CAFFEINE - OUR MISUNDERSTOOD FRIEND
Here’s something to help kick-start your day…
People have accused me of writing LONG blogs so as to ensure I don’t disappoint here’s the longest one yet. For those of you that can’t be bothered to read it all I’ll summarise it for you:
‘Drink a couple of cups of black coffee an hour before you train’
For those of you that want to know why, read on…
My latest find is really interesting and may well change your outlook towards caffeine as well as having HUGE benefits for sports people and anyone looking to lose weight.
Despite being found in foods such as coffee, tea, chocolate, fizzy drinks and several sports drinks, caffeine is actually classed as a drug, but not necessarily a bad one if used moderately.
In fact, healthy individuals can safely consume between 200 – 300 milligrams a day (a cup of coffee contains around 60 mg of caffeine).
Firstly caffeine acts on the nervous system thereby improving alertness and concentration.
Secondly, it metabolises your fat stores which in turn can be used as a source of energy, particularly useful when working out. In fact, one of the pros of caffeine is that it enables you to work (or train) for longer before ‘hitting the wall’.
Thirdly it increases your pain threshold meaning you can push yourself further before having to stop.
And finally, it also acts as an appetite suppressant, which is great for anyone that can’t stop eating.
There is a huge amount of research proving that caffeine improves performance in endurance activities.
One example with swimmers showed a 23-second improvement in a 21-minute swim. On average, caffeine was shown to improve endurance exercise by 12%.
Anyone thinking of trying caffeine as part of a training supplement should do so as follows:
Take 1 – 2 cups of coffee (approx 60mg per cup) or a caffeinated sports drink (they contain around 100mg) about an hour before you train.
Research showed that taking more than two cups made no difference to performance. Research also showed that keeping your daily consumption of caffeine below 300 mg a day DIDN’T make you go to the toilet any more than drinking the same amount of water did.
The bad news, don’t add milk.
Unfortunately, milk slows down the caffeine absorption so will cancel out the positive effects. A cup of coffee will only be effective if taken black.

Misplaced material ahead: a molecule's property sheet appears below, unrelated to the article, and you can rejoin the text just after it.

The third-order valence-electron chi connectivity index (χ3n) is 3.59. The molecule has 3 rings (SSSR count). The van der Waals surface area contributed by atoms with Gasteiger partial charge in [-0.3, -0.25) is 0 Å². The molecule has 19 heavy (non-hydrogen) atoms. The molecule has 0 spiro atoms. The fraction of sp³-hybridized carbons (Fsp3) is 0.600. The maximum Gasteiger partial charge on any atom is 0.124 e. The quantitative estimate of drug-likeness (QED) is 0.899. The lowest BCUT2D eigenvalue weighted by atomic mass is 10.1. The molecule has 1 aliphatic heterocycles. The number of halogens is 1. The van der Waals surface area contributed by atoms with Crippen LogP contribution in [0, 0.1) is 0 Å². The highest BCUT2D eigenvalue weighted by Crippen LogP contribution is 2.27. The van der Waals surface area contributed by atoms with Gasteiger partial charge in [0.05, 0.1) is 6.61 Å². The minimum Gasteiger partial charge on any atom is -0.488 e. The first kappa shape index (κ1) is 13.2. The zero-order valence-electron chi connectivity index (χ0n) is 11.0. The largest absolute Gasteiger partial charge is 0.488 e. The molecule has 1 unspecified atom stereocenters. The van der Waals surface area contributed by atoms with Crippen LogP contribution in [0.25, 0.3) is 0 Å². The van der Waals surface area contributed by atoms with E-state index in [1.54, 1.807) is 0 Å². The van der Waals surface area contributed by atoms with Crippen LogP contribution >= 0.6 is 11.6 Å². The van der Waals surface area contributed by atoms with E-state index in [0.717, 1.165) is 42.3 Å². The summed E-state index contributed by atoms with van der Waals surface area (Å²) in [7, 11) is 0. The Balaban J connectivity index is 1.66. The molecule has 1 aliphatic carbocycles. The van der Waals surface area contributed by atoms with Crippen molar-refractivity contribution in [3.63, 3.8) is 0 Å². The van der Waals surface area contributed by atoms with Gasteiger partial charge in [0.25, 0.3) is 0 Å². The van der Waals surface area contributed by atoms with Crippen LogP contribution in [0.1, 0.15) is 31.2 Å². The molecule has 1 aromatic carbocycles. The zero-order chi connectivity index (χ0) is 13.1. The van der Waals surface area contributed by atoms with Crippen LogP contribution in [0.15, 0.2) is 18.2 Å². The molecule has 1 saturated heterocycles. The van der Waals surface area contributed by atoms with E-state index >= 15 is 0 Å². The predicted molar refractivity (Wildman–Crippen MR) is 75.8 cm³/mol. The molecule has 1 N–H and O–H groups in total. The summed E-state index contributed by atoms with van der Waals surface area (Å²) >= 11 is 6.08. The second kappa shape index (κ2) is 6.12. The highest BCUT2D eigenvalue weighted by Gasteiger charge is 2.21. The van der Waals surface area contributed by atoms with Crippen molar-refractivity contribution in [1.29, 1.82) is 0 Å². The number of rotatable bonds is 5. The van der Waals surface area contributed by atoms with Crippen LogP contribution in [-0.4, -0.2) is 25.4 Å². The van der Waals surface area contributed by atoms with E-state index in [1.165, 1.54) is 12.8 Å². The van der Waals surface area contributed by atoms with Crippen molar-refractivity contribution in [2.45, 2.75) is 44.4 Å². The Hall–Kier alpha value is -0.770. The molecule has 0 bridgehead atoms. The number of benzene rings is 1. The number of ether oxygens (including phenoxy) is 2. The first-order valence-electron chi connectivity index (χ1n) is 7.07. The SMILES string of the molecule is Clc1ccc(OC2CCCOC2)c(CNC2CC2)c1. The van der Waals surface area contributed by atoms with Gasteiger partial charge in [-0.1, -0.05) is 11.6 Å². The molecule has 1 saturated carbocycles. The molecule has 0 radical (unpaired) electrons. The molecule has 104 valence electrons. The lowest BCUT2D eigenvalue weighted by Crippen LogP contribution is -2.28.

The Good news – consider a double espresso if you can’t drink black coffee (as there’s less of it), otherwise get used to it as it’s going to super charge your training.
More bad news though, if you are caffeine sensitive you may experience some side effects.
However the good news is that for most of us, keeping below the daily recommended amount (300 mg) should be fine.
Even more bad news – taking caffeine regularly builds up your resistance to it.
The good news – lay off the coffee for a few days and it will be out of your system.
In fact, anyone thinking of using caffeine to help give them the competitive edge is best advised to lay off it for a week before re-introducing it.
More good news – studies have shown that caffeine does not dehydrate you as once popularly thought. In fact, a study found cyclists were able to rehydrate using a cola drink containing caffeine just as well as cyclists rehydrating on water.
Kids and caffeine
Personally, I wouldn’t recommend increasing a child’s caffeine intake in this way as some kids have enough caffeine in their diets as it is.
Caffeine is found in many fizzy drinks as well as chocolate – popular foods amongst kids. In fact there’s as much caffeine in certain chocolates as there is in a cup of coffee.
If your child seems hyperactive, loaded with energy and can’t sit still… try cutting out the fizzy drinks and chocolate and see what happens.